Johnson’s senior black adviser resigned after a report on racism in Britain caused a stir. The government denies a connection, others express doubts about it.
UK Prime Minister Boris Johnson’s senior black advisor has resigned after a report on racism sparked outrage. Samuel Kasumu submitted his resignation last week, Downing Street announced on Thursday. The day before, a government-commissioned report by a commission on Racism and Ethnic Inequalities (CRED) was published, which sees no structural racism in British society.
Kasumu apparently wanted to resign in February after complaining of “unbearable” tensions on Downing Street. At the time, he said Johnson’s Conservative Party had “policies riddled with division,” the BBC reported. Kasumu was a special adviser on civil society.
Not related to CRED publication
A government spokesman confirmed Kasumu’s departure from office in May, but stressed that the decision was unrelated to the release of the CRED report. The Commission on Racism and Ethnic Inequalities (CRED) was only set up last year after protests by the Black Lives Matter movement.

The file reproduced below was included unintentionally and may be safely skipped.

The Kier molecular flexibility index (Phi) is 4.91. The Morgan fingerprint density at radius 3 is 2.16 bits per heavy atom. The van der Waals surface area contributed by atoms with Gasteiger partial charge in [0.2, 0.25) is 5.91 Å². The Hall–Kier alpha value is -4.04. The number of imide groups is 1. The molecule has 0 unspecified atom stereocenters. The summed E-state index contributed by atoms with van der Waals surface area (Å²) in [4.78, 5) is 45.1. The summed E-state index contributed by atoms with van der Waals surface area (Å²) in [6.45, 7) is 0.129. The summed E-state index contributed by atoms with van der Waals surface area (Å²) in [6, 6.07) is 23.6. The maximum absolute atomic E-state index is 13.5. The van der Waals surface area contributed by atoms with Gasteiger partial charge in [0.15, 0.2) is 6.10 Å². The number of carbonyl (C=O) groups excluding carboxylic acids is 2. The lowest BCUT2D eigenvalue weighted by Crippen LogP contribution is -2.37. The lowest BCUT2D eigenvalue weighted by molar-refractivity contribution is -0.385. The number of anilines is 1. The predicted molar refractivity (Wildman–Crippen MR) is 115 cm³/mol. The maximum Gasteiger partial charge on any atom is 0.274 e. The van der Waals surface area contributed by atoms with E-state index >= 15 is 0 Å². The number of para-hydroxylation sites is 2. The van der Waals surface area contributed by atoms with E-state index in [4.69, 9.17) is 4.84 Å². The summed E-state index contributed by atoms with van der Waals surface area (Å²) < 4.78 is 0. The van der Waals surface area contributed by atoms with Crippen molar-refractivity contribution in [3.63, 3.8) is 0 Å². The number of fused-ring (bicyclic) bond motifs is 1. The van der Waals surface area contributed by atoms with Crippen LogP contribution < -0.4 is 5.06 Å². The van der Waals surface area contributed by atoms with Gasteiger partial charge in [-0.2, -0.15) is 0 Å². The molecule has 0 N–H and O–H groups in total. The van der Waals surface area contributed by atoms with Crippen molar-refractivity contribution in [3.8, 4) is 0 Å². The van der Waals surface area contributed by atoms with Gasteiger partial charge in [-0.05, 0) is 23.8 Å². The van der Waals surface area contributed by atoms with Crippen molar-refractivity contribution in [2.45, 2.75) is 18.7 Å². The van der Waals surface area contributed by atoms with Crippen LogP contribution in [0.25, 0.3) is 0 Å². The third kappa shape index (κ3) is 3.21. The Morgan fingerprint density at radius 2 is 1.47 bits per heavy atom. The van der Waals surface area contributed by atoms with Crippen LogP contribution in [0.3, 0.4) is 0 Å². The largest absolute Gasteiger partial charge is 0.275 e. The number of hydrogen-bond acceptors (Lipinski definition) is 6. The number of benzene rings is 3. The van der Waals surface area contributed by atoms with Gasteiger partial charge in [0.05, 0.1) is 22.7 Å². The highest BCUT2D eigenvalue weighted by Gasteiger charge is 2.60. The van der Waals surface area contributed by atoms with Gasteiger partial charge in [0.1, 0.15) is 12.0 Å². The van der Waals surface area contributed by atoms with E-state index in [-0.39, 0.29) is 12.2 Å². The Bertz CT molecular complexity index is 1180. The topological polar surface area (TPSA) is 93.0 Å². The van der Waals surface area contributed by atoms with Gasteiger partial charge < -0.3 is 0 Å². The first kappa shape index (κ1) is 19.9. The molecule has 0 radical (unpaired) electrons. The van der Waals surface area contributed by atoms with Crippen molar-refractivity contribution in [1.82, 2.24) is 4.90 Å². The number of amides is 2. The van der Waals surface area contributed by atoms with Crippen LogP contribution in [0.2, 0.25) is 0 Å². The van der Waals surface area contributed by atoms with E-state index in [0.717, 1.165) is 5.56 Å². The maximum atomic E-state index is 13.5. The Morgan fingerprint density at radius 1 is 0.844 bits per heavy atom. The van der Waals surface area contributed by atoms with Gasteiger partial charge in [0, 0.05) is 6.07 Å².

The CRED report caused outrage in the UK. It describes that, although prejudice persists in the country, it is not “institutionally racist”. Johnson said the paper will help educate politicians about “the true nature of the barriers and discrimination that minorities undoubtedly feel”. “There are very serious racism-related problems in our society that we need to address,” he added.
Casumu’s exit speaks volumes
The country can be seen “as a model for other countries with a white majority,” according to the 264-page report. In this 24 recommendations were made, among other things to build trust between the police and minority groups.
Kasumu’s exit speaks volumes, despite the government’s denials that it was linked to the report, said Marsha de Cordova, spokeswoman for equality for the opposition Labor Party. The report “appears to glorify slavery and suggests that institutional racism does not exist, although there is evidence to the contrary,” she said.